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(0.12) (Gen 43:7)

sn The report given here concerning Joseph’s interrogation does not exactly match the previous account where they supplied the information to clear themselves (see 42:13). This section may reflect how they remembered the impact of his interrogation, whether he asked the specific questions or not. That may be twisting the truth to protect themselves, not wanting to admit that they volunteered the information. (They admitted as much in 42:31, but now they seem to be qualifying that comment.) On the other hand, when speaking to Joseph later (see 44:19), Judah claims that Joseph asked for the information about their family, making it possible that 42:13 leaves out some of the details of their first encounter.

(0.12) (Exo 1:7)

sn The text is clearly going out of its way to say that the people of Israel flourished in Egypt. The verbs פָּרָה (parah, “be fruitful”), שָׁרַץ (sharats, “swarm, teem”), רָבָה (ravah, “multiply”), and עָצַם (’atsam, “be strong, mighty”) form a literary link to the creation account in Genesis. The text describes Israel’s prosperity in the terms of God’s original command to be fruitful and multiply and fill the earth, to show that their prosperity was by divine blessing and in compliance with the will of God. The commission for the creation to fill the earth and subdue it would now begin to materialize through the seed of Abraham.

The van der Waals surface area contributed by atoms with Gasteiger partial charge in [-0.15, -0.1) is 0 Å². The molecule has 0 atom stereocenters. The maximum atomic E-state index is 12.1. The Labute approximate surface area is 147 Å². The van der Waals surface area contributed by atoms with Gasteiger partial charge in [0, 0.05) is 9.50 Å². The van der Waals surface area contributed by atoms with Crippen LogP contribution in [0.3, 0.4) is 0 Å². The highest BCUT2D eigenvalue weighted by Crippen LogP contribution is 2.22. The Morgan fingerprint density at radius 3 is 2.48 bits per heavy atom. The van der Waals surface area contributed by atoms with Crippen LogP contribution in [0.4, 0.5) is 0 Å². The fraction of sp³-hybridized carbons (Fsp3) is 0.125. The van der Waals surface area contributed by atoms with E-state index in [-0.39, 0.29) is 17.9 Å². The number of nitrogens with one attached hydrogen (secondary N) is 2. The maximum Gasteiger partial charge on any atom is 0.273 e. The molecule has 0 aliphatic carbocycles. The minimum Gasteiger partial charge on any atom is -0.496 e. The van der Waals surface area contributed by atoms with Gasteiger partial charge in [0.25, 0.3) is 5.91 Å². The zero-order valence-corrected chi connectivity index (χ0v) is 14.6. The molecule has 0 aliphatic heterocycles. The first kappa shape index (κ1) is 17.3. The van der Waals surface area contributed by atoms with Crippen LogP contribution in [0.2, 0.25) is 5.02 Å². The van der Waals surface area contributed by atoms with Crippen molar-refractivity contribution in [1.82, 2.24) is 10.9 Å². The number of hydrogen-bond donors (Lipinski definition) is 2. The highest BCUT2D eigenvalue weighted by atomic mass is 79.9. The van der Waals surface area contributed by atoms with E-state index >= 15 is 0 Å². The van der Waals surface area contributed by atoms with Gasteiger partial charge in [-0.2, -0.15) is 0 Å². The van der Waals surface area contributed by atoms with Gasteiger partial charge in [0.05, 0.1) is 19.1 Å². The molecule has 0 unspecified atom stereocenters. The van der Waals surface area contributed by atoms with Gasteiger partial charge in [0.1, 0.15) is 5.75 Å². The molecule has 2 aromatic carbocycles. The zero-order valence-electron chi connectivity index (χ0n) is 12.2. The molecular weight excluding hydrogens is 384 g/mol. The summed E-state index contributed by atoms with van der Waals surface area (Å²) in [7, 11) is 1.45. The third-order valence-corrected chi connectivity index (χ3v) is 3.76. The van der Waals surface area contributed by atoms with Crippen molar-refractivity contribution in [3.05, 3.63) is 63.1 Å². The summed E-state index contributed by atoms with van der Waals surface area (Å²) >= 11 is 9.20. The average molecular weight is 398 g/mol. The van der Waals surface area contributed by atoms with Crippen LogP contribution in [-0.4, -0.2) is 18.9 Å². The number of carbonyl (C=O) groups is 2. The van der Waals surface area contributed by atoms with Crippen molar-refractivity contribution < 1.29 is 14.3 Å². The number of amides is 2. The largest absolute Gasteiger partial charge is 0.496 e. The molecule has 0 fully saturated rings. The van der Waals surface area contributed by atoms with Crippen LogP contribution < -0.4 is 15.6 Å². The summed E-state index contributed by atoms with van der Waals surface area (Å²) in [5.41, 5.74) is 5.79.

(0.12) (Exo 9:8)

sn This sixth plague, like the third, is unannounced. God instructs his servants to take handfuls of ashes from the Egyptians’ furnaces and sprinkle them heavenward in the sight of Pharaoh. These ashes would become little particles of dust that would cause boils on the Egyptians and their animals. Greta Hort, “The Plagues of Egypt,” ZAW 69 [1957]: 101-3, suggests it is skin anthrax (see W. C. Kaiser, Jr., “Exodus,” EBC 2:359). The lesson of this plague is that Yahweh has absolute control over the physical health of the people. Physical suffering consequent to sin comes to all regardless of their position and status. The Egyptians are helpless in the face of this, as now God begins to touch human life; greater judgments on human wickedness lie ahead.

(0.12) (Exo 10:1)

sn The Egyptians dreaded locusts like every other ancient civilization. They had particular gods to whom they looked for help in such catastrophes. The locust-scaring deities of Greece and Asia were probably looked to in Egypt as well (especially in view of the origins in Egypt of so many of those religious ideas). The announcement of the plague falls into the now-familiar pattern. God tells Moses to go and speak to Pharaoh but reminds Moses that he has hardened his heart. Yahweh explains that he has done this so that he might show his power, so that in turn they might declare his name from generation to generation. This point is stressed so often that it must not be minimized. God was laying the foundation of the faith for Israel – the sovereignty of Yahweh.

(0.12) (Exo 13:16)

sn The pattern of the passage now emerges more clearly; it concerns the grateful debt of the redeemed. In the first part eating the unleavened bread recalls the night of deliverance in Egypt, and it calls for purity. In the second part the dedication of the firstborn was an acknowledgment of the deliverance of the firstborn from bondage. They were to remember the deliverance and choose purity; they were to remember the deliverance and choose dedication. The NT will also say, “You are not your own, for you were bought with a price, therefore, glorify God” (1 Cor 6:20). Here too the truths of God’s great redemption must be learned well and retained well from generation to generation.